In July 2008, Enerflex completed the engineering, procurement and construction contract for a gas turbine-driven compressor station at the midpoint of the Eastern Gas Pipeline in Mila, New South Wales.
In April 2012, Enerflex returned to the project to undertake shutdown works to replace two existing welded-in station isolation valves with flanged equivalents.
The compressor station shutdown was scheduled for a weekend in the ‘shoulder season’.
Enerflex Electrical and Instrumentation Engineering Co-ordinator Jeff Snelgar explained “This is when gas demand is at its lowest, however maintaining line pressure is critical to supplying customers. Without midline compression, the downstream pipework can drop to a low pressure over a period of days.”Article continues below…
For this reason, the shutdown had to be limited to four days.
The valves that were to be replaced provide the main isolation between the pipeline and the compressor station and are critical to safe station operations. The modifications allow for much greater flexibility if the valves require maintenance attention in the future.
Enerflex’s specialist crew used a pneumatic-powered clamshell cutter to precisely cut out the existing valves one at a time, and installed new 406 mm diameter 900# RF flanges on the pipeline side to provide connection to the new flanged valves; the station side already had existing flanges that could be utilised.
“The challenges of replacing valves on a live pipe revolve around doing the work accurately and efficiently, and the criticality of the cuts and welds,” said Mr Snelgar.
“It is imperative that the new valves, flanges, weld gaps, spool pieces and gaskets are all accurately measured and that their dimensions have been worked out to determine where the cut into the pipework needs to be made. If the gap remaining is too large then welding is difficult or impossible, and if it is left too long the cut will need to be made again, taking up time.”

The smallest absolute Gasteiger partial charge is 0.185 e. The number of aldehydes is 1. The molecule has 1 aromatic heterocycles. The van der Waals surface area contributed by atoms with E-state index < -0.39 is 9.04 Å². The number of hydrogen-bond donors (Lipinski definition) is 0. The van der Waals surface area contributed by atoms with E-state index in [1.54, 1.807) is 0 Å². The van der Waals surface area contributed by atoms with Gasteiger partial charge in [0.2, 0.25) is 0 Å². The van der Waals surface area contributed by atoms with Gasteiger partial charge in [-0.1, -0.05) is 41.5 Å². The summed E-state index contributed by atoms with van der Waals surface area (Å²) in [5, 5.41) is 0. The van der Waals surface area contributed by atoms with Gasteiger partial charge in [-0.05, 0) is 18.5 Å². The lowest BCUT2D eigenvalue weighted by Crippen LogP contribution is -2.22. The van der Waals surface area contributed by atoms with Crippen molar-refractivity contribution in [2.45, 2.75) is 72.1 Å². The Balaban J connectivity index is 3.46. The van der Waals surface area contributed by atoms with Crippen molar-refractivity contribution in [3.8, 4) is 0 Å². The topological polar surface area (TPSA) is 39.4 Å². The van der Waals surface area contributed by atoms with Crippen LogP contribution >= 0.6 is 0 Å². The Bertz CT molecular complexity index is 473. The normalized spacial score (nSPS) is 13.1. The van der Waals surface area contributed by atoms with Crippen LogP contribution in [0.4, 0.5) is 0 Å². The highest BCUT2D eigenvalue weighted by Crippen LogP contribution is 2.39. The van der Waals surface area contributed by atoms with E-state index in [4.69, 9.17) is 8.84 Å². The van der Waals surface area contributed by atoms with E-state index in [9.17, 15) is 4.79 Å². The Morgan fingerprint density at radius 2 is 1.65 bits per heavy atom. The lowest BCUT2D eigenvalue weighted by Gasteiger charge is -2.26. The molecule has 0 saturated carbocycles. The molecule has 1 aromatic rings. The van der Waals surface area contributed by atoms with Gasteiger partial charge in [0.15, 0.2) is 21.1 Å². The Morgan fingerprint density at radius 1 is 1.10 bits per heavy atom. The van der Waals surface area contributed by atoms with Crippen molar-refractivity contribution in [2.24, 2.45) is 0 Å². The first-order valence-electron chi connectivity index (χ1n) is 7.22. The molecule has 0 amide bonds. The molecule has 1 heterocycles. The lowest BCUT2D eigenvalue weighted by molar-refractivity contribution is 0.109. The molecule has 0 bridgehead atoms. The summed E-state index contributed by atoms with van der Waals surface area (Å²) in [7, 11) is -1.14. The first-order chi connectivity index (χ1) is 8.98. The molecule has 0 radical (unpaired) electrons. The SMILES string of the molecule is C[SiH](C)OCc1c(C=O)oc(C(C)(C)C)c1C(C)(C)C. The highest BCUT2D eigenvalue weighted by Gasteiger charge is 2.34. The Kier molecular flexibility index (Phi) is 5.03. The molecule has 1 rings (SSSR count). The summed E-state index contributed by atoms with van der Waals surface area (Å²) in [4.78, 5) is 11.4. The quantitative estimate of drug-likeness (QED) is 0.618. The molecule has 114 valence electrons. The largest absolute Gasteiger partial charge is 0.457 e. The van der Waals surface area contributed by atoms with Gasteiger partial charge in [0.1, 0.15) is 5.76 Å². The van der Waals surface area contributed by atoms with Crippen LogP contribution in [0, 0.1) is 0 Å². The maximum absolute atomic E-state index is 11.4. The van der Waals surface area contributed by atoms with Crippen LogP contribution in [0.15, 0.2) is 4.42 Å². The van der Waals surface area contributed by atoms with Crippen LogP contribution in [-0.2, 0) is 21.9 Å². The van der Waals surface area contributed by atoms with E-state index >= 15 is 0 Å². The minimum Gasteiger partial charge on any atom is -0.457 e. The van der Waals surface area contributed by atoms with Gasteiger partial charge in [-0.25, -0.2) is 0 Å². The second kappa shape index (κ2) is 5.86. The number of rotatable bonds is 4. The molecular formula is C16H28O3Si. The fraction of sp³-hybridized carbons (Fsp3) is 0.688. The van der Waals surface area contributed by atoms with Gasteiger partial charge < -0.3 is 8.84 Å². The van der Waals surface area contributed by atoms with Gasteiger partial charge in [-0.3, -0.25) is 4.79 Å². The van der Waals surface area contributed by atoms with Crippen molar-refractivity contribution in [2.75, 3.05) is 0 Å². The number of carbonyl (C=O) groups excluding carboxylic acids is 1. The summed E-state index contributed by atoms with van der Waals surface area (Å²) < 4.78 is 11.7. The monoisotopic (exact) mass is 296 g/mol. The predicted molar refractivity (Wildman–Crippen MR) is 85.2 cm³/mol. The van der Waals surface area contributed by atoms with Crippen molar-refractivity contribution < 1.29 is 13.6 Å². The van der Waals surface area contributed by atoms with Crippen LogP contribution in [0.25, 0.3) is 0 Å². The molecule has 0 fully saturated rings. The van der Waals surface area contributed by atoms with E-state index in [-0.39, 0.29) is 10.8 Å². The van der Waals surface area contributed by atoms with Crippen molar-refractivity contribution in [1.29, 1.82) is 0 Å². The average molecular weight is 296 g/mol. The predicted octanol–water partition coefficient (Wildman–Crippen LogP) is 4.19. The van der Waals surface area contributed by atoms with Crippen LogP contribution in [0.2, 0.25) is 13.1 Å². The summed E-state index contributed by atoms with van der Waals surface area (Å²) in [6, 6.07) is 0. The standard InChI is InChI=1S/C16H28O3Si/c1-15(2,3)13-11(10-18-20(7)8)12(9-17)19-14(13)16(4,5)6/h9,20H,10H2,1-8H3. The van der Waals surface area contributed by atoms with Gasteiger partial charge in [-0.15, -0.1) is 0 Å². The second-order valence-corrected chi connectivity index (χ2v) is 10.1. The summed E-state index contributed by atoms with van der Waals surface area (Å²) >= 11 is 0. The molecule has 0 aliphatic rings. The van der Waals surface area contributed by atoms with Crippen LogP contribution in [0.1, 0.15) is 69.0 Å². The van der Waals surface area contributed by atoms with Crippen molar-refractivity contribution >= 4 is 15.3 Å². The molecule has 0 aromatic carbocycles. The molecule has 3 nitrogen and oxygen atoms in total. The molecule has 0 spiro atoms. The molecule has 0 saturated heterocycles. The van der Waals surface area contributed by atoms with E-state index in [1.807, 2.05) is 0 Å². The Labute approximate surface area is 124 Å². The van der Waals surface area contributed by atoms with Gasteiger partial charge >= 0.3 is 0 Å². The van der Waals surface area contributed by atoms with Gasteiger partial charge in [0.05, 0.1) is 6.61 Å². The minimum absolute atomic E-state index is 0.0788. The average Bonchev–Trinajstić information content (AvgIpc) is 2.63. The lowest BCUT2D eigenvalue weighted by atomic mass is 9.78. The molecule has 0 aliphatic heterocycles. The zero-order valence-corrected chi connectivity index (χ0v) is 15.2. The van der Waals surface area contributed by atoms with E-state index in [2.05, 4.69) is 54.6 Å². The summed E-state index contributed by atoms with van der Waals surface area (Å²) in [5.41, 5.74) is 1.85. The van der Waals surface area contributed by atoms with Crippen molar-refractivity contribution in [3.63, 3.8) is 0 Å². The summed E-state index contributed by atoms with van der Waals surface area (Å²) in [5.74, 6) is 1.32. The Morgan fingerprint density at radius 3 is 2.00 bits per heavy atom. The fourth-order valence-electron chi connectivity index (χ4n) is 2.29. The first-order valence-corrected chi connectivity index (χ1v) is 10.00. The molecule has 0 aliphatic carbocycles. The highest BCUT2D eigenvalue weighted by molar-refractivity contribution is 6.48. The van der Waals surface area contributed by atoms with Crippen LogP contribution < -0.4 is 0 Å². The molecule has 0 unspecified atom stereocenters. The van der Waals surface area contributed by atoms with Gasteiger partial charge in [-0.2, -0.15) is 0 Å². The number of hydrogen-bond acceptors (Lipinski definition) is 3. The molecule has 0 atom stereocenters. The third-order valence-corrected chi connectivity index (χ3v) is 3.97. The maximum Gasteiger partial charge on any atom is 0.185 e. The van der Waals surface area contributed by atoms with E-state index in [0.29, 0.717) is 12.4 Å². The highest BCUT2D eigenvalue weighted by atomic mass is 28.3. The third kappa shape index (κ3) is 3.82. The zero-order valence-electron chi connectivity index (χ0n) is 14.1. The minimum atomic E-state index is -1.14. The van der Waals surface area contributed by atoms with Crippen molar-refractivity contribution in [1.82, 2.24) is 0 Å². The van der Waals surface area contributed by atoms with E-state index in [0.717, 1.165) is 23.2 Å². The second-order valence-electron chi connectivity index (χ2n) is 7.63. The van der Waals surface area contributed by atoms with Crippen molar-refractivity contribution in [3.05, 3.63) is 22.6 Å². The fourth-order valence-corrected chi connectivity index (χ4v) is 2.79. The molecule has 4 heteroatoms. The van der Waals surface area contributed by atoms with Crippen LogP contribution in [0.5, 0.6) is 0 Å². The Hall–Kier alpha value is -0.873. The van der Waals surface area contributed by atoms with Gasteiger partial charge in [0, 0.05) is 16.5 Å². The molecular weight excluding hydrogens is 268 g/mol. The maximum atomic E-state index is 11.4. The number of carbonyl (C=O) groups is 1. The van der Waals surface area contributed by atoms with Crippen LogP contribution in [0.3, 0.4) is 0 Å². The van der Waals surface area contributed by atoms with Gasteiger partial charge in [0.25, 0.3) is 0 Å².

“Adding to this challenge is that pipework expands and contracts with the heat of the sun, so estimating this effect plays a large part in getting it right. Our pipefitting crew managed to get both cuts within a few millimetres, which is exceptionally good.”
Mr Snelgar said that positive isolations are critical to ensure safety. “Our crew worked with the client, Jemena, to create a safe work environment when only a single double-sealing ball valve is all that separated the cut from the main pipeline, which contained explosive natural gas. Purging and continuous gas monitoring provided the required safety mitigations,” he said.
Due to the time criticality, two teams worked together simultaneously to speed up the process. The engineering and electrical and instrumentation crew worked to retrofit the actuators and swing test the valves offline while two coded welders worked on the flange and piping cuts and welds.
Upon successful non-destructive testing of the welds, the new valves were installed and the bolts tensioned. As part of the works, the existing solenoids and position switches for the actuators were required to be disconnected and bracketing and instrument air tubing modified and re-installed to suit the new dimensioned valves. The new valves were then reinstated and successfully swing tested via station controls.
Despite having a limited timeframe of only four days – the first of which was lost due to isolation issues out of Enerflex’s control – Enerflex’s congruently working teams were able to complete the works in just over two days from initial isolations through to final sign-off, bringing great satisfaction to the client Jemena.